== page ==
Malagasy: Working With Your Language Mentor

What you put in is directly related to what you get out.

The easiest way to be satisfied by what you study is to take control of your meeting agenda: set goals, make requests, and prepare materials to review during your meetings.

Sample Process 1: Working on Reading, Writing, & Vocab

  1. Select a topic that interests you and reflects something that you want or need to do. For example: greeting someone, getting a haircut, going shopping, getting a taxi, giving directions to a taxi driver, etc.
  2. Email or message your language mentor, stating what you would like to do and when you would like to do it, ideally with at least a week’s advance notice. (Make sure to do this in writing so that there’s a clearly documented decision.) For example, you could write “Fidi, I am learning directions and would like to practice this during our next meeting.”
  3. Before the meeting:
    • Use your dictionary to make a list of relevant vocabulary that you can practice in advance.
    • Write 6-10 sentences of useful phrases, a narrative, or a dialogue, drawing on this vocabulary list.
    • Practice reading these materials.
    • Integrate these into 1 or more PressBook pages so that they can be easily and quickly read (without the challenges of reading handwriting).
      • Follow a 3-column format: Malagasy, English, and Notes/Explanation.
  4. During your meeting:
    • After the normal greetings, read out the entire set of phrases to your mentor.
      • If you are connecting via Zoom, share your web browser with the PressBook page.
      • If you are connecting in-person, let your mentor see your computer screen.
    • After you’ve done this, read out the sentences one-by-one, integrating any corrections to pronunciation, spelling, or usage that your mentor points out.
    • Add notes about any clarifications or explanations to a third column.
    • Read out the whole, revised and corrected passage two times, then save the corrected online version in PressBook.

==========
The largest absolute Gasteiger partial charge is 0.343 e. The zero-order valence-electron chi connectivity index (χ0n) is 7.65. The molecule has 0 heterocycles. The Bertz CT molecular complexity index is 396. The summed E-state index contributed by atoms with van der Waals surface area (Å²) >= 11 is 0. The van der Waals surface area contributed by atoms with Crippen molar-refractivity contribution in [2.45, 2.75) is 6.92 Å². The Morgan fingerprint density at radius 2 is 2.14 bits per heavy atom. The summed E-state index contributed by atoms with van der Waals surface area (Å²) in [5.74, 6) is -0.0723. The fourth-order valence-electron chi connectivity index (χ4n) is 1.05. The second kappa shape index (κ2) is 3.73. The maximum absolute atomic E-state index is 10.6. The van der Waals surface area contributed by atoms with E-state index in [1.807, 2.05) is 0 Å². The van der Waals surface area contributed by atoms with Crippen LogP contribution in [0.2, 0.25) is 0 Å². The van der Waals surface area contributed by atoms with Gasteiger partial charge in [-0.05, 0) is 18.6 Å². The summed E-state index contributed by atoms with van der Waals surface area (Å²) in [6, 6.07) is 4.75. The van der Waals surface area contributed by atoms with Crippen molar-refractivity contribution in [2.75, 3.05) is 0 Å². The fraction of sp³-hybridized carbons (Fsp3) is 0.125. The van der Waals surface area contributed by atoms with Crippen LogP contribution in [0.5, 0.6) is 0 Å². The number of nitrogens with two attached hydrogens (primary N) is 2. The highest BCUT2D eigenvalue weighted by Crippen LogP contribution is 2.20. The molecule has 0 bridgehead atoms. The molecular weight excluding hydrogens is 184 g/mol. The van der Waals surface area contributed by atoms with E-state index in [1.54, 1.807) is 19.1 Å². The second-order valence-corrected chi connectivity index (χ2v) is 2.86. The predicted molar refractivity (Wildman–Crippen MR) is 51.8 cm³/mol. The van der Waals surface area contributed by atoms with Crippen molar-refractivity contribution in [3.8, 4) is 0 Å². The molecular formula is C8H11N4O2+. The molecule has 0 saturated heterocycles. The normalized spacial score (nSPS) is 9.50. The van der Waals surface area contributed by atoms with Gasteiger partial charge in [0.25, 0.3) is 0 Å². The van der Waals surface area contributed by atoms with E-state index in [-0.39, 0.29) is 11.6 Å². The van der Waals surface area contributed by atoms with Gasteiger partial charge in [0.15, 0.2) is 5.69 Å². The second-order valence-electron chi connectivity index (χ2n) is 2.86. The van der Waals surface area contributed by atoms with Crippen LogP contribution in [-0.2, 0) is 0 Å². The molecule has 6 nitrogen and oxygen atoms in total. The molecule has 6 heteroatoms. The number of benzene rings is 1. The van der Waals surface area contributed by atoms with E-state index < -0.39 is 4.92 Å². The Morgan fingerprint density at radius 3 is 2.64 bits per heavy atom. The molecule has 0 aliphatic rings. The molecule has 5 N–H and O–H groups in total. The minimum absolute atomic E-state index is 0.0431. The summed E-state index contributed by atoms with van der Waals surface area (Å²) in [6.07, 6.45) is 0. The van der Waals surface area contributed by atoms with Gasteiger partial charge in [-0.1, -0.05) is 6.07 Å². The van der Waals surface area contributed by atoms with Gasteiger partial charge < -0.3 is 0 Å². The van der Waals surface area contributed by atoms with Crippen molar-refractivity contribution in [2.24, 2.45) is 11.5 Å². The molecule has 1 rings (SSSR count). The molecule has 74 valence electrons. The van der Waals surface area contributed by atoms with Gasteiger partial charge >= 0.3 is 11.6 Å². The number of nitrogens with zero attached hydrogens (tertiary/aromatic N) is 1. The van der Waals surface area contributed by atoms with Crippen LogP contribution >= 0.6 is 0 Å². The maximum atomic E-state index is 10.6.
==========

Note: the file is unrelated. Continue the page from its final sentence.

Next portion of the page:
• If you have written a dialogue, practice with your mentor reading one part while you read the rest.
  5. Make sure to review and practice this material later!

Sample Process 2: Targeting Weaker Verbal Areas

  1. Ask your language mentor to identify some areas (grammatical, vocabulary, topical, or otherwise) in which you are currently weaker.
  2. Verbalize a scenario in which some of this might be used, e.g.,
    • Future tense -> Describe an imagined trip that you will take.
    • Numbers -> You are going to the street market to buy something.
    • Places and directions -> You are giving a stranger directions to your house, school, or the supermarket.
  3. Assign yourself and your language mentor to specific roles in this scenario.
  4. Improvise and act out the scenario.
  5. Review / brush up as necessary, then repeat twice.
  6. Write down and review notes on this:
    • Is there any new vocabulary you learned?
    • Are there any special or irregular cases to note?
    • What are some examples that will help you remember this?
  7. Repeat at your next session.



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Resources for Self-Instructional Learners of Less Commonly Taught Languages Copyright © by University of Wisconsin-Madison Students in African 671 is licensed under a Creative Commons Attribution-NonCommercial-ShareAlike 4.0 International License, except where otherwise noted.